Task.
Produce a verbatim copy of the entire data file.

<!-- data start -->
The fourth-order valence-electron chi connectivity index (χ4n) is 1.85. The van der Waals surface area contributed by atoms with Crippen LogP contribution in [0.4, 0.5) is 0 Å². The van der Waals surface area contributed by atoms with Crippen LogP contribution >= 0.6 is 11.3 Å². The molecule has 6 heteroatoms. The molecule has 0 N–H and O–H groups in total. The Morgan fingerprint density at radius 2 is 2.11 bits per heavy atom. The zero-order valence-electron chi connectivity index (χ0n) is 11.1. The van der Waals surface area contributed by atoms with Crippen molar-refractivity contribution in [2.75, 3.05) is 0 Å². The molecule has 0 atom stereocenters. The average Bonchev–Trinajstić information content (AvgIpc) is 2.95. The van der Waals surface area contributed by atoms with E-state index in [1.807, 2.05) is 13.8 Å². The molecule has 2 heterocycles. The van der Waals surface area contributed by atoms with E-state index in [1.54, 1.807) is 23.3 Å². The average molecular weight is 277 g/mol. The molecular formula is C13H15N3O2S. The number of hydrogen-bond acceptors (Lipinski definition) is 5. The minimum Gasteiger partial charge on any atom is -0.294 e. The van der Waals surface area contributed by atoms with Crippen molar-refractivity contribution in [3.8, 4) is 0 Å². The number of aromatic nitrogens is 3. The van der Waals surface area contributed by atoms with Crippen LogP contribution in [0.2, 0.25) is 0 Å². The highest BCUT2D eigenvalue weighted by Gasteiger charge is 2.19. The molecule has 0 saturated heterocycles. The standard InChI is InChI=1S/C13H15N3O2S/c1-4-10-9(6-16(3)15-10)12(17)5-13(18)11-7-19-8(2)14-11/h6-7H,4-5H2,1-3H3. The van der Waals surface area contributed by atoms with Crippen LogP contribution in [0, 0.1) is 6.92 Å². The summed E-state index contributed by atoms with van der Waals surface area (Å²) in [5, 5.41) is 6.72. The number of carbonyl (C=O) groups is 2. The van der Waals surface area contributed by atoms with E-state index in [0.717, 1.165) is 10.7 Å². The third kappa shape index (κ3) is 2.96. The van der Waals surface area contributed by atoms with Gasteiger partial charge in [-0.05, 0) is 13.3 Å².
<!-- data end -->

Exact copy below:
The fourth-order valence-electron chi connectivity index (χ4n) is 1.85. The van der Waals surface area contributed by atoms with Crippen LogP contribution in [0.4, 0.5) is 0 Å². The van der Waals surface area contributed by atoms with Crippen LogP contribution >= 0.6 is 11.3 Å². The molecule has 6 heteroatoms. The molecule has 0 N–H and O–H groups in total. The Morgan fingerprint density at radius 2 is 2.11 bits per heavy atom. The zero-order valence-electron chi connectivity index (χ0n) is 11.1. The van der Waals surface area contributed by atoms with Crippen molar-refractivity contribution in [2.75, 3.05) is 0 Å². The molecule has 0 atom stereocenters. The average Bonchev–Trinajstić information content (AvgIpc) is 2.95. The van der Waals surface area contributed by atoms with E-state index in [1.807, 2.05) is 13.8 Å². The molecule has 2 heterocycles. The van der Waals surface area contributed by atoms with E-state index in [1.54, 1.807) is 23.3 Å². The average molecular weight is 277 g/mol. The molecular formula is C13H15N3O2S. The number of hydrogen-bond acceptors (Lipinski definition) is 5. The minimum Gasteiger partial charge on any atom is -0.294 e. The van der Waals surface area contributed by atoms with Crippen molar-refractivity contribution in [3.8, 4) is 0 Å². The number of aromatic nitrogens is 3. The van der Waals surface area contributed by atoms with Crippen LogP contribution in [0.2, 0.25) is 0 Å². The highest BCUT2D eigenvalue weighted by Gasteiger charge is 2.19. The molecule has 0 saturated heterocycles. The standard InChI is InChI=1S/C13H15N3O2S/c1-4-10-9(6-16(3)15-10)12(17)5-13(18)11-7-19-8(2)14-11/h6-7H,4-5H2,1-3H3. The van der Waals surface area contributed by atoms with Crippen LogP contribution in [0, 0.1) is 6.92 Å². The summed E-state index contributed by atoms with van der Waals surface area (Å²) in [5, 5.41) is 6.72. The number of carbonyl (C=O) groups is 2. The van der Waals surface area contributed by atoms with E-state index in [0.717, 1.165) is 10.7 Å². The third kappa shape index (κ3) is 2.96. The van der Waals surface area contributed by atoms with Gasteiger partial charge in [-0.05, 0) is 13.3 Å².